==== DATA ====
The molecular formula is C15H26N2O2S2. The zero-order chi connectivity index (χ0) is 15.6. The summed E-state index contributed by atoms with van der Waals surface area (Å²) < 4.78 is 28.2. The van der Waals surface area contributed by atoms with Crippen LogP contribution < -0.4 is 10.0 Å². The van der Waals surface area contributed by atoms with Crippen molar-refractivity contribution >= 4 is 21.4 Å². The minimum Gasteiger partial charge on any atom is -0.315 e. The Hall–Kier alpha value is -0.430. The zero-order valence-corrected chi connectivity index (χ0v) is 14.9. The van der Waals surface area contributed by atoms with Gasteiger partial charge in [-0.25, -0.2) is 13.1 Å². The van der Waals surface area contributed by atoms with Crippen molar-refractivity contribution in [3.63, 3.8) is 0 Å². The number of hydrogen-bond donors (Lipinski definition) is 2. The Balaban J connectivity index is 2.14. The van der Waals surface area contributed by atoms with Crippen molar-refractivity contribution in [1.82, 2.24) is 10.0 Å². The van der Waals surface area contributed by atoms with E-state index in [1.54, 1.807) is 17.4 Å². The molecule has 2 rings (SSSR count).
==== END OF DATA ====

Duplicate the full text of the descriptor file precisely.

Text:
The molecular formula is C15H26N2O2S2. The zero-order chi connectivity index (χ0) is 15.6. The summed E-state index contributed by atoms with van der Waals surface area (Å²) < 4.78 is 28.2. The van der Waals surface area contributed by atoms with Crippen LogP contribution < -0.4 is 10.0 Å². The van der Waals surface area contributed by atoms with Crippen molar-refractivity contribution >= 4 is 21.4 Å². The minimum Gasteiger partial charge on any atom is -0.315 e. The Hall–Kier alpha value is -0.430. The zero-order valence-corrected chi connectivity index (χ0v) is 14.9. The van der Waals surface area contributed by atoms with Gasteiger partial charge in [-0.25, -0.2) is 13.1 Å². The van der Waals surface area contributed by atoms with Crippen molar-refractivity contribution in [3.63, 3.8) is 0 Å². The number of hydrogen-bond donors (Lipinski definition) is 2. The Balaban J connectivity index is 2.14. The van der Waals surface area contributed by atoms with Crippen molar-refractivity contribution in [1.82, 2.24) is 10.0 Å². The van der Waals surface area contributed by atoms with E-state index in [1.54, 1.807) is 17.4 Å². The molecule has 2 rings (SSSR count).